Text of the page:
When Bangladesh’s current caretaker government was sworn in on 11 January, the country was on the brink of economic disaster. The economy was still licking its wounds from last year’s crippling labour riots, when the all-important garment industry had suddenly exploded over wage concerns. The political violence that followed, pitting Awami League forces against Bangladesh Nationalist Party (BNP) forces, brought life to a halt in the capital and other major cities in January and February. Industry – with the garments sector being among the most visible and hard hit – took on losses that amounted up to millions of dollars a day. Small businesses relying on daily commerce felt the pinch in the absence of customers and consumers. In a country where about half the population lives on less than a dollar (BDT 69) a day, it is safe to assume that the common Bangladeshi cares more about being able to earn enough to survive than about who is sitting in the prime minister’s office, or how she got there. As such, even though the new caretaker government was sworn in with the blessings of the army, its real mandate effectively came from an economy deprived of much-needed stability. The interim administration appears to recognise this, and has been extremely active on the economic-policymaking front – taking a wide variety of proactive and reactive measures. The most high-profile of these has been its dealing with trade facilitation and achieving price stability. The government has achieved substantial success in the former, but is yet to succeed in controlling inflation.
Reforms targeted at the country’s deep-sea port at Chittagong – which handles about half of international trade – have been at the centre of the administration’s proactive initiatives. Prior to 11 January, the port was notoriously rife with corruption, mismanagement and political vested-interest groups. Racketeering and extortion were widespread and went largely unopposed, with local businesses reportedly paying premiums in excess of 20 percent for freight handling.
One of the first acts of the caretaker government was to set up a taskforce to assist in port-management reforms, and its success has been extraordinary. The turnaround time of ships has dropped by more than half, even as the number of ships handled has increased. More tellingly, there are now no ships sitting at anchor, whereas previously the average wait to dock was about two weeks. The measures taken by the military-assisted taskforce included aggressive and simultaneous anti-corruption and anti-crime drives, an improved management structure, and privatisation of various port functions. An integrated approach to handling freight has more than doubled the number of containers that Chittagong can handle in a day. The healthy export sectors, including the garments industry, are undoubtedly the principal beneficiaries of these reforms.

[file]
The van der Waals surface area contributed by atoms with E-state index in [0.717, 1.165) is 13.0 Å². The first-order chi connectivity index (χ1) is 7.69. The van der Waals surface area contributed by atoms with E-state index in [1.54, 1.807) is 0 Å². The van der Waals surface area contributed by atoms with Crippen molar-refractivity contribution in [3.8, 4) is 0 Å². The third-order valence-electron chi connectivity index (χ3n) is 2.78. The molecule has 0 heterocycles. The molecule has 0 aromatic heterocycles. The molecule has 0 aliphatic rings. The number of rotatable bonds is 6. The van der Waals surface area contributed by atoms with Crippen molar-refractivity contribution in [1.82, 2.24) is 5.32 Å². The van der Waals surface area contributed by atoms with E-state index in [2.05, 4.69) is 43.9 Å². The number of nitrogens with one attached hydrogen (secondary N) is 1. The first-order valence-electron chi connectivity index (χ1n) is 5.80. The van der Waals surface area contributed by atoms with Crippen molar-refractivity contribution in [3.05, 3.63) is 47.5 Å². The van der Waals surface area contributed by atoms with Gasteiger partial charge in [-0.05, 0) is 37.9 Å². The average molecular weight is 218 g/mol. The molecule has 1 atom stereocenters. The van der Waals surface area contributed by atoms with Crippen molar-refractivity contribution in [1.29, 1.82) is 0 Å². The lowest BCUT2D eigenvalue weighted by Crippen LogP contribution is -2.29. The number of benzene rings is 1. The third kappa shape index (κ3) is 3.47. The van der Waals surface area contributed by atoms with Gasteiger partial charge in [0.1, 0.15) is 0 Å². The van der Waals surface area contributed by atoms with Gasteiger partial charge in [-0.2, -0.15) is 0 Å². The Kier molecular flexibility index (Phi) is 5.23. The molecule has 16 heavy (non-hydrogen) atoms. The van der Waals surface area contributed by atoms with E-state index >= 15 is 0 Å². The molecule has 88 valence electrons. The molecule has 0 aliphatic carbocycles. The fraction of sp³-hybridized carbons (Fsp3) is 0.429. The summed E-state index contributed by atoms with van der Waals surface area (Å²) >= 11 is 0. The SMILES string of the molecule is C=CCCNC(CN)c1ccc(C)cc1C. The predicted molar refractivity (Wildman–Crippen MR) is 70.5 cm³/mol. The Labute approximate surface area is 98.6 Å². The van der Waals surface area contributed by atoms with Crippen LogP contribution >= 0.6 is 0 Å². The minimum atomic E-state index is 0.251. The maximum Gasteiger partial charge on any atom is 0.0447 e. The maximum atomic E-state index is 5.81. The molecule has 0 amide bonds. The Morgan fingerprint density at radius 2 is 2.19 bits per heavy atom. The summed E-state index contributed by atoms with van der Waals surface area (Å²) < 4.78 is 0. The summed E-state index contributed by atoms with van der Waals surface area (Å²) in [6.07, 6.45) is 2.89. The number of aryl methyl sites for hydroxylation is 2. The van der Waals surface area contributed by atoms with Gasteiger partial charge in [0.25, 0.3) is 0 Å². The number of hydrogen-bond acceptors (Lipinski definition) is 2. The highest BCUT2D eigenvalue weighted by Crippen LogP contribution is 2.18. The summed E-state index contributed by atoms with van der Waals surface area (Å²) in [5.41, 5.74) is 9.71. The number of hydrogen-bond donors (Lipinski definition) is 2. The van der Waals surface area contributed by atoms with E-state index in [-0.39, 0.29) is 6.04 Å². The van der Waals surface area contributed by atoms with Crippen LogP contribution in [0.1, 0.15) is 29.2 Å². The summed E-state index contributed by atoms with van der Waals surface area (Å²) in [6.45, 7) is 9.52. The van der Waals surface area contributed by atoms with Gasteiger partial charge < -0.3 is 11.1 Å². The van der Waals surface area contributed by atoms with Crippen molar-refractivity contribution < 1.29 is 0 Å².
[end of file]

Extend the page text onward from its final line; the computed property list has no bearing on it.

Despite the obvious benefits of these port reforms, it is still too early to evaluate their impact on the Bangladeshi economy as a whole. In contrast, the government is being judged on a daily basis over its handling of the rising inflation rate – a long-time problem that has dogged successive governments. With the consumer price index (CPI) very closely tied to the country’s food stores, rising inflation is felt most painfully through the soaring prices of essential food commodities. Any inflation-mitigation policy would thus have to focus on reducing food-price increases. The question is: What policy measures could the government actually take to curb these increases?
The conventional wisdom is that the rising commodity prices are due to strategic behaviour by certain distributors – aptly referred to as ‘hoarders’ by the media. The essential-foods market in Dhaka is something of an oligopoly, with a relatively small number of companies buying wholesale and reselling to the retailers in the capital. These companies have been able to limit the supply to retailers, and consequently charge increasingly high mark-ups on these goods. On significant food items, price increases typically do not notably reduce demand. The Centre for Policy Dialogue, a Dhaka-based economic think tank, has found that there is a cartel of importers of essential commodities that is in complete control of food imports, and is able to mark up prices at will.